Hello from Micah
Hello, my name is Micah and I'm from Minneapolis. I'm excited about this forum, and about the potential for various alternative voting systems to facilitate more equitable collective decision making processes in all kinds of different contexts.
For the record, I recently found myself joining the board for this forum, so that's exciting! Even so, I'm still very new to the forum. This is my first post!
Stuff about myself: I'm a creative person and musician, I love to study math and I know a thing or two about computers. I tend to think poetically and love to look at the big picture and how things are connected. My most recent day job was as a software developer for an ed tech non-profit, but I recently left to work on the soundtrack for a friend's video game.
I believe in my heart that everyone has the ability to understand "voting theory", and to realize the stakes. Sadly, a lot of the language involved is tricky and inaccessible. How can we open up conversations about voting systems, and how can we better communicate what's at stake?
With regard to voting systems themselves... I'm especially excited about "cardinal voting systems". I'll share why in another post.
Some misc. dreams and imaginations for what I might hopefully get to be a part of with you all on this forum:
- coming up with new ways to tap into peoples' existing intuition, awareness, language, motivation and natural intelligence around collective decision making, translating voting theory into more accessible language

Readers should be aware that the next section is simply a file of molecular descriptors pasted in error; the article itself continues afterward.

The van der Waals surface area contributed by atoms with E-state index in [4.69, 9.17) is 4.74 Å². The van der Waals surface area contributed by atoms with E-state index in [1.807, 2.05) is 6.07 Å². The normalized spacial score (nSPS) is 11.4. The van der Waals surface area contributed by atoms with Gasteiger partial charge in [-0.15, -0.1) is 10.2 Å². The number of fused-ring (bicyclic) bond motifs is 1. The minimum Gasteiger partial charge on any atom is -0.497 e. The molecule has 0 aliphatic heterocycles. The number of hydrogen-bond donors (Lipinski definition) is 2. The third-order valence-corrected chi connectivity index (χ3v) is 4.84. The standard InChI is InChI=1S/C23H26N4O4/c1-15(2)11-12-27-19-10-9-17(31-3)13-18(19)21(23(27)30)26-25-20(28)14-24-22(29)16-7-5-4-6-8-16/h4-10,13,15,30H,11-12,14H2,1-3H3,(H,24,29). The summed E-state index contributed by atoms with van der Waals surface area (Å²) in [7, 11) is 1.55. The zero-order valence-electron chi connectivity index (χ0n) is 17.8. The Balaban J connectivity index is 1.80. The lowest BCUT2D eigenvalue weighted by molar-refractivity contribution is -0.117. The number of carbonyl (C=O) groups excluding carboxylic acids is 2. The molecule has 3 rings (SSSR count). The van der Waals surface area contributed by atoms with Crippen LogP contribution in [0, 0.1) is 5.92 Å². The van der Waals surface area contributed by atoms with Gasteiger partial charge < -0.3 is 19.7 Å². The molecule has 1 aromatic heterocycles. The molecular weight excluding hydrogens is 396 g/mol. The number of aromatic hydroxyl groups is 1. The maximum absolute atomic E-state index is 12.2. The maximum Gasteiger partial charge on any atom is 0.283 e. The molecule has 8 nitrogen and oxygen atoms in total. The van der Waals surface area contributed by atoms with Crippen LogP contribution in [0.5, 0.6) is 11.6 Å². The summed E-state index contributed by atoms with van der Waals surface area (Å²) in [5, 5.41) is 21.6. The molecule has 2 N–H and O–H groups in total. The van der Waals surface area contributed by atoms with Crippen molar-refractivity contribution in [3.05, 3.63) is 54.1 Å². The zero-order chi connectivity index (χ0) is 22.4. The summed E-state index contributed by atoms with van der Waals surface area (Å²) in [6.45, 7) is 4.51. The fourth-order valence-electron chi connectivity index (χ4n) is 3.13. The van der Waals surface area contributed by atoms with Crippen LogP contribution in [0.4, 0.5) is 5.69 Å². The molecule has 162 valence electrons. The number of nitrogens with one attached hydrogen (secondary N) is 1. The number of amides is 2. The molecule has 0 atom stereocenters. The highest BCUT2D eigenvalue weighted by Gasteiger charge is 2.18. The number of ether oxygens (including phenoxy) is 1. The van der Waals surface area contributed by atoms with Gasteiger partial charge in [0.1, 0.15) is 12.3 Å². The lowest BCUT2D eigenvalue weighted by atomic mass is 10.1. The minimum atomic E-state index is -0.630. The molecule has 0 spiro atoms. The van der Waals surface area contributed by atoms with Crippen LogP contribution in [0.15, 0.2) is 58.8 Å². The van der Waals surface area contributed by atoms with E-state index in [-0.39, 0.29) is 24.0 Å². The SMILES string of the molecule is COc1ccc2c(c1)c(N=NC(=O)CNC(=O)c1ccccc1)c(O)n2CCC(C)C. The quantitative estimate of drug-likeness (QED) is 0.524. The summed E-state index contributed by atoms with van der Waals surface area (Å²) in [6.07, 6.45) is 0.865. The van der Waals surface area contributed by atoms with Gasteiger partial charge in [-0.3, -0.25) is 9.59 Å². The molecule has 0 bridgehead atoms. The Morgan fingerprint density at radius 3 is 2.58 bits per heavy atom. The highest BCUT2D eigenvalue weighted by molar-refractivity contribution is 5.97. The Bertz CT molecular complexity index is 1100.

- creating some interactive tools or games (digital and/or IRL) for understanding voting systems, their unique qualities and limitations
- figuring out some more accessible, potent language for understanding and talking about voting systems, the stakes and the kinds of strategic manipulations involved
- learning more about game theoretic analysis of voting systems
- participating in AMAs with serious researchers!
- learning about how hard different voting systems are to control... maybe from a computational complexity or dynamical systems perspective? Ever since hearing about Cambridge Analytica, I've been very curious about the kinds of math tools that are being used in attempts to control elections. What are the limits of these tools? I think there is some serious work being done around these kinds of questions in the realm of distributed systems (computer science), but I'm not sure to what extent political scientists have picked up on this.
I'm starting to ramble so I'm gonna cut myself off. It's nice to be here!
Let me know if any of the topics above also interest you and I'll make a new post.
I'm especially excited about "cardinal voting systems".
I have found that everybody ends up there eventually